Me:  And this system is supposed to be helpful for modern college students?
Customer Service:  Yes, ma’am.
So I went online and bought the physical book, which would be in my possession already had it not been for Snowmageddon.
The other downloadable book reader isn’t as odd in its performance, but after a week using it, I have to admit that I don’t love reading a book on my computer screen.  I don’t like scrolling down to read a column of text only to have to scroll back up to the top of the next column.  Highlighting via touchpad is kind of anticlimactic, and, well, there’s something so very scholastic and memory-enhancing (and just a smidge naughty!) about scrawling actual, handwritten notes on a physical schoolbook!  Don’t ya think?  And isn’t there even a study about how writing by hand helps lock in knowledge?
Oh, well. Enough griping. I suppose I should drag my sorry behind into the 21st century. This old dog has some more online reading to do. While taking copious notes. Into a notebook. By hand. With a ballpoint pen.

Friday, January 14, 2011

Where Did I Put My Brain Again?

One of the things I’m finding about my new studential life is that I am overwhelmed.  It’s not the workload that is making me nuts (already, only 4 days into my first semester).  The volume of work and the reading materials and all that are not only manageable but exciting!  It’s the schedule that has me in a tizzy.  A schedule involving 2 in-person classes and 2 online classes which, while challenging, also afford the potential to tackle the work when the kids are asleep or from Starbucks or after an awe-inspiring, stress-relieving rendition of Don’t Rain on My Parade, thank you very much, Glee Karaoke Revolution for Wii.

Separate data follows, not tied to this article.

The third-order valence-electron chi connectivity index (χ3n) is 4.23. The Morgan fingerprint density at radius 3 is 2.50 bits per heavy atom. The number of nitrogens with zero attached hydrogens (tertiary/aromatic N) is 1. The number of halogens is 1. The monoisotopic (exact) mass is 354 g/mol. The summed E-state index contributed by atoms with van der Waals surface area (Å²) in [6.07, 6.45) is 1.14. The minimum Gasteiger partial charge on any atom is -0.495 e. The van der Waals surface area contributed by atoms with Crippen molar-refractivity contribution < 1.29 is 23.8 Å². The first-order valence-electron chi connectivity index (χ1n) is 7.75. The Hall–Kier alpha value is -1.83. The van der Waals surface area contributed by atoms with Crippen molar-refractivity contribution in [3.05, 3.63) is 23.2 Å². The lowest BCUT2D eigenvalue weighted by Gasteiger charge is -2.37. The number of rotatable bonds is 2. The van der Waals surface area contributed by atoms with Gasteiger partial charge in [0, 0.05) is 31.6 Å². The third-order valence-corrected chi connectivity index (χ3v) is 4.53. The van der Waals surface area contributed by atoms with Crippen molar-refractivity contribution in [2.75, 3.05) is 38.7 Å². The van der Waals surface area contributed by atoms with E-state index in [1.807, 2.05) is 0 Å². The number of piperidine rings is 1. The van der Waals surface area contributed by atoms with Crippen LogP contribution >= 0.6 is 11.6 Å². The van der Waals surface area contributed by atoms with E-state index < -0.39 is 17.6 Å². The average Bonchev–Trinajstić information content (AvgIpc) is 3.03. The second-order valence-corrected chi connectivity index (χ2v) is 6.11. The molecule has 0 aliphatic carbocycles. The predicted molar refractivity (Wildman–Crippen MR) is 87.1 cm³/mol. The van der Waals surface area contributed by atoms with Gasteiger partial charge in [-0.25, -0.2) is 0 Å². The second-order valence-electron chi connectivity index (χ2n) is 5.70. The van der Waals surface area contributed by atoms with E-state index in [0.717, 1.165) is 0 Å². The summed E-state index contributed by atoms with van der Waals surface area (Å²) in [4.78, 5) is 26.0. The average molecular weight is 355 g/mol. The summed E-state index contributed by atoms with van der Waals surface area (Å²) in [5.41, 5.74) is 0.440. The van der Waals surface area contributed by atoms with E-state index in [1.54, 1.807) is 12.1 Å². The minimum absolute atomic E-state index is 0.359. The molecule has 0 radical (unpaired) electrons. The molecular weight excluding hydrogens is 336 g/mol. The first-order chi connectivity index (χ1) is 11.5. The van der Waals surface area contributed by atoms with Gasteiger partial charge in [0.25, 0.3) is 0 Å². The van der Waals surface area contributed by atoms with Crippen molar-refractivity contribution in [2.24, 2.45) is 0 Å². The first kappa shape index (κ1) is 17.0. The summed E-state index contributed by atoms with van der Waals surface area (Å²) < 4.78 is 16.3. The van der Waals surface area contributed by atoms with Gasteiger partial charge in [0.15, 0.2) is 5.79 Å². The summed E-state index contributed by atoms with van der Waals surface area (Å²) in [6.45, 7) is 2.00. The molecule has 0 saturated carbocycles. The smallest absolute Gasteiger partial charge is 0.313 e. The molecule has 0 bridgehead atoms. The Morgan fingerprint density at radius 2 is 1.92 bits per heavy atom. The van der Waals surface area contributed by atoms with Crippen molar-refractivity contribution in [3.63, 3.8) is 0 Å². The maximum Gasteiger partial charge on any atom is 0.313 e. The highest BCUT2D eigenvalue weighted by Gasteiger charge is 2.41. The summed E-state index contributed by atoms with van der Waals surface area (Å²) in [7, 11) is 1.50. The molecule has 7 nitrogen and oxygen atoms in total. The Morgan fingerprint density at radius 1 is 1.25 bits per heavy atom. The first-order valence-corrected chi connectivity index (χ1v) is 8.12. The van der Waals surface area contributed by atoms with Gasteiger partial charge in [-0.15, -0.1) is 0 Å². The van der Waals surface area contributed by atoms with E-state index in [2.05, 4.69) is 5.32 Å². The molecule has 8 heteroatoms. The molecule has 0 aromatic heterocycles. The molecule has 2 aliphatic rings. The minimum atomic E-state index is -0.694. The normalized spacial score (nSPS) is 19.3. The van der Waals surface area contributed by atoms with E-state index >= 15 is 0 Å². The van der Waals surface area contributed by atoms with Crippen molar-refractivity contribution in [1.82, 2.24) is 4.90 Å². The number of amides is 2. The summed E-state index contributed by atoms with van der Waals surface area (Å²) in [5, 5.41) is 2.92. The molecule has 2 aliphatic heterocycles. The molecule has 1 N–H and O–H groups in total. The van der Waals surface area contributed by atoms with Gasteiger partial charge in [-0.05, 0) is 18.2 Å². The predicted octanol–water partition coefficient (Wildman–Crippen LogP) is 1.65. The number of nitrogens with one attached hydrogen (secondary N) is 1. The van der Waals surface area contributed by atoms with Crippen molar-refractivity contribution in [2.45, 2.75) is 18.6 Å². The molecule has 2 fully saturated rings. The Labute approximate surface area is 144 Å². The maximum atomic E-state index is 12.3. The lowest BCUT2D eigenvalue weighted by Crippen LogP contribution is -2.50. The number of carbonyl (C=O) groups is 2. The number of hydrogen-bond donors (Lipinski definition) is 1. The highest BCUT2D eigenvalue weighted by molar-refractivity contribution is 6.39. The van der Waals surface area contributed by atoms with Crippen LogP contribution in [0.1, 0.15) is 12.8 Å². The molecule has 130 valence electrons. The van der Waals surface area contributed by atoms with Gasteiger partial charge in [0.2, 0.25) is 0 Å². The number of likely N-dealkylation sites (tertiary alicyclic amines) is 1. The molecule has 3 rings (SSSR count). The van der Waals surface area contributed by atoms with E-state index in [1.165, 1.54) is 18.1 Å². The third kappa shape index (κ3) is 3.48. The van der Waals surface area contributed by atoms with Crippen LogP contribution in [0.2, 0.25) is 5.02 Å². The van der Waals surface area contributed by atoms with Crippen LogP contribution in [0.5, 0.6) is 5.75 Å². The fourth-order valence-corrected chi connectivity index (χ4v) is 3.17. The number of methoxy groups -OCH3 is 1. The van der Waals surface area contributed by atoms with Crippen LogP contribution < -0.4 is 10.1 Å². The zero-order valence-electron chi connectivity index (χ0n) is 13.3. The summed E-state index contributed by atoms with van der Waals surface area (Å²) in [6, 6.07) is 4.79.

You’d think, based on my almost clinical inability to maintain a clear thought in my head about due dates and deadlines that my career to this point has involved just dancing along, doing what I want when I want without a care in the world.  “La dee dah!  Hey, you know what?  Maybe I’ll write an ad today and place it somewhere. Print? No no no, that involves an actual deadline. Let’s put it online so I can post it tonight sometime, like during the break between Grey’s Anatomy and Private Practice.”
During my career, I admit that I’ve become a bit of a slave to my Outlook calendar, but I didn’t realize how much!  Good gravy!  I have now put every single class, exam, post and other deliverable onto my Google calendar, along with many SMS and email reminders, in the hopes of not living that college nightmare of forgetting something critical or – heaven forbid! – reaching the end of the semester only to find I’ve never been to a class for which I was secretly registered, secretly even to myself!  Oh heavens!
I also am discovering that my ability to quickly read, analyze and interpret content – an ability I’ve leaned on heavily for client support for, oh, 16 years or so now – has abandoned me.  Hopefully a temporary setback until my brain adjusts to scholastic writing versus marketing-type jargon?  So far I’ve officially read 150 chapters in the last week.  It seems.  Or rather I’ve read 5 chapters close to 10 times apiece.  A few words are starting to ring familiar. Ish.